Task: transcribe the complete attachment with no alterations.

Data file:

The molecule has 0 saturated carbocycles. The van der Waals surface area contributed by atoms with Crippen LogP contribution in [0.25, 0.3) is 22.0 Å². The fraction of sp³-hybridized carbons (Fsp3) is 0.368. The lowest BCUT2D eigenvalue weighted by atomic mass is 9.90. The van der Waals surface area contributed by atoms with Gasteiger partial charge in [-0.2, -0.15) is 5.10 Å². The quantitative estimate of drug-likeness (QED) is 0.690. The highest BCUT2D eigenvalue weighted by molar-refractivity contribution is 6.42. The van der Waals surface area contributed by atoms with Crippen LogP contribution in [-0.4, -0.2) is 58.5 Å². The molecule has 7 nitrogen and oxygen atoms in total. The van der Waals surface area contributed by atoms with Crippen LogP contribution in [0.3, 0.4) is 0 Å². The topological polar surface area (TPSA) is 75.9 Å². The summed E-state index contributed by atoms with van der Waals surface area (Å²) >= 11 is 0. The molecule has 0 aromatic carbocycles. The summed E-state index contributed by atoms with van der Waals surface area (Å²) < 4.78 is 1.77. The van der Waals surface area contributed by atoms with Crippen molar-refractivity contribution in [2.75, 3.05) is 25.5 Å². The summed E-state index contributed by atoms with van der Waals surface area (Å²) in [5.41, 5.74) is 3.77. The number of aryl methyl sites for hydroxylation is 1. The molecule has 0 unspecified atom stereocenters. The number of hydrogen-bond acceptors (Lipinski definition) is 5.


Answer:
The molecule has 0 saturated carbocycles. The van der Waals surface area contributed by atoms with Crippen LogP contribution in [0.25, 0.3) is 22.0 Å². The fraction of sp³-hybridized carbons (Fsp3) is 0.368. The lowest BCUT2D eigenvalue weighted by atomic mass is 9.90. The van der Waals surface area contributed by atoms with Gasteiger partial charge in [-0.2, -0.15) is 5.10 Å². The quantitative estimate of drug-likeness (QED) is 0.690. The highest BCUT2D eigenvalue weighted by molar-refractivity contribution is 6.42. The van der Waals surface area contributed by atoms with Crippen LogP contribution in [-0.4, -0.2) is 58.5 Å². The molecule has 7 nitrogen and oxygen atoms in total. The van der Waals surface area contributed by atoms with Crippen LogP contribution in [0.3, 0.4) is 0 Å². The topological polar surface area (TPSA) is 75.9 Å². The summed E-state index contributed by atoms with van der Waals surface area (Å²) >= 11 is 0. The molecule has 0 aromatic carbocycles. The summed E-state index contributed by atoms with van der Waals surface area (Å²) < 4.78 is 1.77. The van der Waals surface area contributed by atoms with Crippen molar-refractivity contribution in [2.75, 3.05) is 25.5 Å². The summed E-state index contributed by atoms with van der Waals surface area (Å²) in [5.41, 5.74) is 3.77. The number of aryl methyl sites for hydroxylation is 1. The molecule has 0 unspecified atom stereocenters. The number of hydrogen-bond acceptors (Lipinski definition) is 5.